30 years ago this month my family and I first set foot on British soil for the first time. Before that my only experience of Britain was through what I’d read in books, pictures in National Geographic features and shots of Big Ben or St Pauls in classic films like The Lady Killers. There was also a family photo of an aunt who, travelling through London on her way to Canada, spent some time in Trafalgar Square with the lions and pigeons.
This, in a capsule, embodied what I was expecting from London. At that point I had no idea about other geographical aspects of the UK other than that the Brontë Sisters hailed from Yorkshire, the creator of Sherlock Holmes was Scottish and Jane Austen lived in Bath for a while. They were all the names of places on an atlas and nothing more.
Little did I realise a visit to my mother’s London based sister would end up a lifelong British adventure involving going back to school at the age of 20, painting holidays in Perthshire, a university stint in Salford and then Manchester, culminating in a teaching and writing career in South East London.
But I’m rushing ahead. Let’s start at the very beginning…
Just off the banana boat
The very first thing which struck me as soon as the plane doors swung open was the cold. I stupidly assumed a UK August day would be much the same as a spring day in Johannesburg. As soon as our suitcases came off the conveyor belt we were digging out our thermals and extra cardigans. Thankfully my mother had the foresight to insist we pack these. For me, a Raynoids Syndrome sufferer, it was not a great deal of fun.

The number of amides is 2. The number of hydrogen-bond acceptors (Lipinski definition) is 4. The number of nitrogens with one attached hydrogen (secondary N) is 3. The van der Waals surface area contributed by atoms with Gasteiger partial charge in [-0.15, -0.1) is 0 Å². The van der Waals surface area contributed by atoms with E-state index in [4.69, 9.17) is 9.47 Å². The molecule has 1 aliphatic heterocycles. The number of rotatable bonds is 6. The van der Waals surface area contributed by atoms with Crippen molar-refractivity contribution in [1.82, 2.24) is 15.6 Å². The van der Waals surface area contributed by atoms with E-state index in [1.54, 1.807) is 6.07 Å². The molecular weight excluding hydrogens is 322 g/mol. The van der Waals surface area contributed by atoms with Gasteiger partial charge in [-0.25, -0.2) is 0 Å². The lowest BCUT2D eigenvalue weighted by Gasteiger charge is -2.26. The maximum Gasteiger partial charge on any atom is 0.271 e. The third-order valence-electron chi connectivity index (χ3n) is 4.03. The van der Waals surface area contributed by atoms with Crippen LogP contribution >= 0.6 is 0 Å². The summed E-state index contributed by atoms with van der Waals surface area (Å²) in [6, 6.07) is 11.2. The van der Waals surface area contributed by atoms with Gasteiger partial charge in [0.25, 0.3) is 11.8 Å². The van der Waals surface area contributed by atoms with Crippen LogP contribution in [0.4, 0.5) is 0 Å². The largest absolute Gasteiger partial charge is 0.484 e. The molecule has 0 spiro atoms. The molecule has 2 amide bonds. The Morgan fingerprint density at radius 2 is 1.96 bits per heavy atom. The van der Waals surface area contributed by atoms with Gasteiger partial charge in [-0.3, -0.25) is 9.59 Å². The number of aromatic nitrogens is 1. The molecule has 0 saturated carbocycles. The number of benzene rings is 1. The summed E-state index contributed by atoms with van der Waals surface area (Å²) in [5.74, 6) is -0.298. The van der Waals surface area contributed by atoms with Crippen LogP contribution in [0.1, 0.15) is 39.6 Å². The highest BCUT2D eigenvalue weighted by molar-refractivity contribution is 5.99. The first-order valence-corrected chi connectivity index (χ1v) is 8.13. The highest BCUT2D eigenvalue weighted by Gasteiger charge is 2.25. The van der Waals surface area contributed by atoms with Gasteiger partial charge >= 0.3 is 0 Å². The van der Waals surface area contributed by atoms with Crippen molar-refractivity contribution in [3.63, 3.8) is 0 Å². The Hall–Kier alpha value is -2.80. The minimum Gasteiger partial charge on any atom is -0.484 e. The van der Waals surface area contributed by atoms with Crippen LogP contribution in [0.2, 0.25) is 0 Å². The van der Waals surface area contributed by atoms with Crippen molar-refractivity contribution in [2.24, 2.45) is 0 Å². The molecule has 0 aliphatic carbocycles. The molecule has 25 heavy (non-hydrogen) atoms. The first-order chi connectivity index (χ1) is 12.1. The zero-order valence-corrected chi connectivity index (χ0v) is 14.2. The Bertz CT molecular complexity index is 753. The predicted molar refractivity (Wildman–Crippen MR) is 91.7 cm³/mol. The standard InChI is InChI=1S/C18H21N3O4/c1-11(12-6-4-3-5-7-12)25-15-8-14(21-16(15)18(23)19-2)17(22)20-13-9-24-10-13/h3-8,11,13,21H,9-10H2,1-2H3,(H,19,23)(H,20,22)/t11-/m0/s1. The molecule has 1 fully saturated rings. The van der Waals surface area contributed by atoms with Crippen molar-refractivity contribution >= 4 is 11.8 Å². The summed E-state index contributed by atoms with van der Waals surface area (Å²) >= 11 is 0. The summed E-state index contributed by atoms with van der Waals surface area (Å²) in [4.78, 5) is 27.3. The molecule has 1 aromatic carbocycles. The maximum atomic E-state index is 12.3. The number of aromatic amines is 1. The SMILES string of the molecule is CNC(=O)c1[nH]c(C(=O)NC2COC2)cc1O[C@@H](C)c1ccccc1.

After recovering from my introduction to British weather I now had time to marvel at the fact white people cleaned streets here. I stared. How could I not. Then I was totally flummoxed that carrying a reusable shopping bag was an unheard of concept. Not to mention people complained when they had to wait 10 minutes for a bus. My outspoken mother set them right in a loud voice dripping with scorn.
I fell in love with Woolworths and Marks & Spencer with equal passion and to this day mourn the loss of the former. On the streets of London I got hopelessly lost as I’d grown up in a city based around a grid system. Here streets turned and twisted all higgledy piggledly, designed to help you lose your way. My mother navigated by noting which side the moss grew on street lamps. Me, I just followed her. It was easier. However, I instinctively understood the Underground system; so much so my father was convinced I must have been an Underground worker in a previous lifetime. That or a platform dwelling mouse.
But my South African brain, so accustomed to searing sunsets turning to star-spangled nights in the time it took to click your fingers was confused by the seemingly endless daylight of a UK August. To this day I still wonder at it.
Not long into our London visit it became apparent our family plans to use the city as a gateway to Canada were not going to materialise. So here I am 30 years later clutching my British passport. Am I now 100% British? Or is there still a Kleurling lurking beneath my seemingly British exterior? And what have I learnt to value along the way?
Join me during the course of my anniversary month to find out.